In November 2009, as I stood sobbing (not a pretty sight) outside my mother’s hospital room, a nurse ran towards me asking me if her patient was alright. I mustered a nod while more water than I ever thought was possible to pour out of my eyes, did. “She’s out of danger so why are you crying?” she asked. “Because I’ll never see her again.” I sensed it. I knew it. The next morning I was to head back to California where I lived and would leave her behind in the city where I was born, Asunción. My mother had Parkinson’s for probably 15 or 16 years. A month before, when I had arrived, she had gone into ICU due to complications of it. A disease that slowly, torturously shuts down your body but leaves you with a mind that knows what is happening, with no possibility to convey to others how you feel, not by voice, not by any movements, not even facial expressions. So very cruel.
Turned out they were prophetic words. My mother left me January 5 of 2010. Nothing would hurt as much as her passing. I doubt anything ever will.
My father, a week later went into ICU and died a month and a day after her.
10 years. A long time. I can almost hear some of what I have heard before expressed in a kind way when she died, but at the time just made me want to scream. She will always be with you. Yes, but how I long even now to hear her voice or even her breathing when later, with the progression of her disease, she lost the ability to talk. I knew that she suffered no more and I was grateful for that but, selfishly, how much I wanted her alive nonetheless. When I was severely depressed I was told to “snap out of it.” As impossible as that task felt, to be at peace with her parting seemed even more daunting.
Another consolation phrase which I related to but reacted strongly to when she died was “you now have a star above lighting any darkness you will encounter”. That turned out to be so. Every Dec. 24 I search for “our” star and just talk to her. And in death she has been with me as in life, subtly guiding me in some way or other. I was late to recognize her warnings. On quite a few Jan. 5ths I would get into an argument with someone, letting me know I should not give them my loyalty. I should have terminated those friendships but I’m a slow learner and only realized recently that it was her telling me to stay away. I did not always understand the messages but I knew she was there. A particular song playing in the most unexpected place and time. A unique bird-like sound I hear that connects both her and my dad to me in a special way.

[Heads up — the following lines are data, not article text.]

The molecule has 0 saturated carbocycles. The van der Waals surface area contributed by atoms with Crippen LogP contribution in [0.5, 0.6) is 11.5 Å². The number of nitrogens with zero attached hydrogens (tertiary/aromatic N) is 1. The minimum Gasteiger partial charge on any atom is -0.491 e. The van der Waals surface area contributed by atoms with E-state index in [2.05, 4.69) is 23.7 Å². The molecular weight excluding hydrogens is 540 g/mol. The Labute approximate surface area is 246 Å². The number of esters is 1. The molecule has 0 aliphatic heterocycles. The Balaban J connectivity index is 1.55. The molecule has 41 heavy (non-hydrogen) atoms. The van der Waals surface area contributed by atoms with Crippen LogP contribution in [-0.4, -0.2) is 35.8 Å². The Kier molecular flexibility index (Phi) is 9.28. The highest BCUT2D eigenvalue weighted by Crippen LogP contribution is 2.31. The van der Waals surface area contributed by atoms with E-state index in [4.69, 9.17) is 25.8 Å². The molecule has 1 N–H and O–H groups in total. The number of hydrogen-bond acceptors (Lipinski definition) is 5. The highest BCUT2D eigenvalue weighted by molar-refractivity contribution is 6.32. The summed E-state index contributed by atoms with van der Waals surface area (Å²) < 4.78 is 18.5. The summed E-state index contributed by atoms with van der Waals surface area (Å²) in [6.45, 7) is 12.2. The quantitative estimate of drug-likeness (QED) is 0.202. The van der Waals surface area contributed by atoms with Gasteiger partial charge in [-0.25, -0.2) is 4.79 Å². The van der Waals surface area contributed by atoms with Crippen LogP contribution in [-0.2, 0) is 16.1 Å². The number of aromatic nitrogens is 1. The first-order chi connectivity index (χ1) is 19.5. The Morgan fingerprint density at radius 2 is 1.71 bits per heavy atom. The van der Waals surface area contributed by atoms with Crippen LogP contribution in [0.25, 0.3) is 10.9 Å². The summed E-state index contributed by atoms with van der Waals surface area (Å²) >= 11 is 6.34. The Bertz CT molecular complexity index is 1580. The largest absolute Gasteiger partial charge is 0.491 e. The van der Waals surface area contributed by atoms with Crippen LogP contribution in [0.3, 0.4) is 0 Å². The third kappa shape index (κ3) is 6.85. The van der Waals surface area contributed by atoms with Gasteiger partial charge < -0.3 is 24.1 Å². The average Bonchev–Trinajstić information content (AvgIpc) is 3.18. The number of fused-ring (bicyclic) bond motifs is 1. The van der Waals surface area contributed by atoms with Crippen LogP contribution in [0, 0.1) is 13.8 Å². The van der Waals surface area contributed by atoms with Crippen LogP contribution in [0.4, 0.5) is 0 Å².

A few years into her death I found myself still grieving. I called a dear friend, a grief counselor, to ask him if this was normal. He responded that there is no “normal” way to grieve and that there’s no deadline to get over someone’s death. We all deal with it in our own very personal way and in our own time. He wasn’t going to urge me to stop grieving. He wanted me to go through the process at my own pace. As long as we can function in daily life we shouldn’t beat ourselves up.
So I concentrated then and now, on being thankful that her suffering had ended, that I was loved in a way that no one will ever love me again. I inherited none of her best traits: her patience, which to this day is like no other I’ve encountered, her innate ability to serve as a mediator without either party realizing they were “mediated” (she was more diplomatic than my father, a career diplomat, ever was), her ability to -without effort- make everyone feel at home. She was soft and sweet in demeanor and in voice. She had fabulous cooking and baking skills (she made jams and jellies that were coveted by all) and so much more. She was the kindest person I have known. No one ever has said anything bad about her. She also had traits that I could have done without learning but managed to assimilate. She never spoke up for herself and that hurt her immensely later in life. Though I grew up being very much a rebel, assertiveness isn’t a trait I truly have, it requires a lot of effort from me. She was amazing in so many ways, yet she didn’t have much self-esteem. I come off very self-assured most of the time but my mom, doubting herself constantly, lives in me.
Anniversaries have always been celebratory for me. But in the past years there have been too many that meant departures of some kind, of endings. There have been beginnings for there can’t be them without endings, but the scale dips by the weight of the ones I should not remember. So this is the last year I commemorate the anniversary of my mother’s death or, in fact my dad’s. I will not start next year by remembering that she left me some years back on Jan. 5th and my dad on Feb. 6th. Instead I will live being thankful every day that she -and he- gave me life.
And even with the above resolution I have no doubt I will miss her forever.
And keeping my promise of ending my blogs with a song, here is not one or two but three! First an Oscar nominated song I’m Standing With You from “Breakthrough” sung by Chrissy Metz, then one from Katie Melua about a mother I Will Be There and finally a short one that has nothing to do with family ties but does about heartbreak, from Rhys, Maybe I Will Learn.